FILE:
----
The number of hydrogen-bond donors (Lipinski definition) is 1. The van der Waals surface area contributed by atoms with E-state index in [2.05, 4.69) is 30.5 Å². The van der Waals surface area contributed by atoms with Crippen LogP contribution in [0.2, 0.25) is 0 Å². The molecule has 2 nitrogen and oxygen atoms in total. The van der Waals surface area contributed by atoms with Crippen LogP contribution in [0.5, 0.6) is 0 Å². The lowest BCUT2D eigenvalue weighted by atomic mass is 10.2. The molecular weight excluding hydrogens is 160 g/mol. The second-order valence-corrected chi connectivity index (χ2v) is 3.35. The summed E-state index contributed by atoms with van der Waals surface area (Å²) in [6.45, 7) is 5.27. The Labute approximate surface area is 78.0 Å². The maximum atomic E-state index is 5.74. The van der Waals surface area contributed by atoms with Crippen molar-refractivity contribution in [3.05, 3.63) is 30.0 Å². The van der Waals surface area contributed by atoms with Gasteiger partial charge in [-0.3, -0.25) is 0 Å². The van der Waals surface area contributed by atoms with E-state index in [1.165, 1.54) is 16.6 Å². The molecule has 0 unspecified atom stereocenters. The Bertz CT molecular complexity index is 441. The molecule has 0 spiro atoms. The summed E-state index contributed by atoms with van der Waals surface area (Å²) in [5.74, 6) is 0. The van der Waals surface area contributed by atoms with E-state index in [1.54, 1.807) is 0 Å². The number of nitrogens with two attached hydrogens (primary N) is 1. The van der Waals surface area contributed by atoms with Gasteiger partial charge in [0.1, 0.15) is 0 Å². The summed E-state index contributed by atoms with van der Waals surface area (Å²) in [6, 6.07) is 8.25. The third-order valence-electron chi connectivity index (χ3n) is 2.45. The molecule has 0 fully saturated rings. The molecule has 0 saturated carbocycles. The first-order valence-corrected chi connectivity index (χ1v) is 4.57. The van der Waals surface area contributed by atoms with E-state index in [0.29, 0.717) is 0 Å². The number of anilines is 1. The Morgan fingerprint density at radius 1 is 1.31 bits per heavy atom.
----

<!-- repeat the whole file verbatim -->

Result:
The number of hydrogen-bond donors (Lipinski definition) is 1. The van der Waals surface area contributed by atoms with E-state index in [2.05, 4.69) is 30.5 Å². The van der Waals surface area contributed by atoms with Crippen LogP contribution in [0.2, 0.25) is 0 Å². The molecule has 2 nitrogen and oxygen atoms in total. The van der Waals surface area contributed by atoms with Crippen LogP contribution in [0.5, 0.6) is 0 Å². The lowest BCUT2D eigenvalue weighted by atomic mass is 10.2. The molecular weight excluding hydrogens is 160 g/mol. The second-order valence-corrected chi connectivity index (χ2v) is 3.35. The summed E-state index contributed by atoms with van der Waals surface area (Å²) in [6.45, 7) is 5.27. The Labute approximate surface area is 78.0 Å². The maximum atomic E-state index is 5.74. The van der Waals surface area contributed by atoms with Crippen molar-refractivity contribution in [3.05, 3.63) is 30.0 Å². The van der Waals surface area contributed by atoms with Gasteiger partial charge in [-0.3, -0.25) is 0 Å². The van der Waals surface area contributed by atoms with E-state index in [1.165, 1.54) is 16.6 Å². The molecule has 0 unspecified atom stereocenters. The Bertz CT molecular complexity index is 441. The molecule has 0 spiro atoms. The summed E-state index contributed by atoms with van der Waals surface area (Å²) in [5.74, 6) is 0. The van der Waals surface area contributed by atoms with E-state index in [1.54, 1.807) is 0 Å². The number of nitrogens with two attached hydrogens (primary N) is 1. The van der Waals surface area contributed by atoms with Gasteiger partial charge in [0.1, 0.15) is 0 Å². The summed E-state index contributed by atoms with van der Waals surface area (Å²) in [6, 6.07) is 8.25. The third-order valence-electron chi connectivity index (χ3n) is 2.45. The molecule has 0 fully saturated rings. The molecule has 0 saturated carbocycles. The first-order valence-corrected chi connectivity index (χ1v) is 4.57. The van der Waals surface area contributed by atoms with E-state index in [0.29, 0.717) is 0 Å². The number of anilines is 1. The Morgan fingerprint density at radius 1 is 1.31 bits per heavy atom.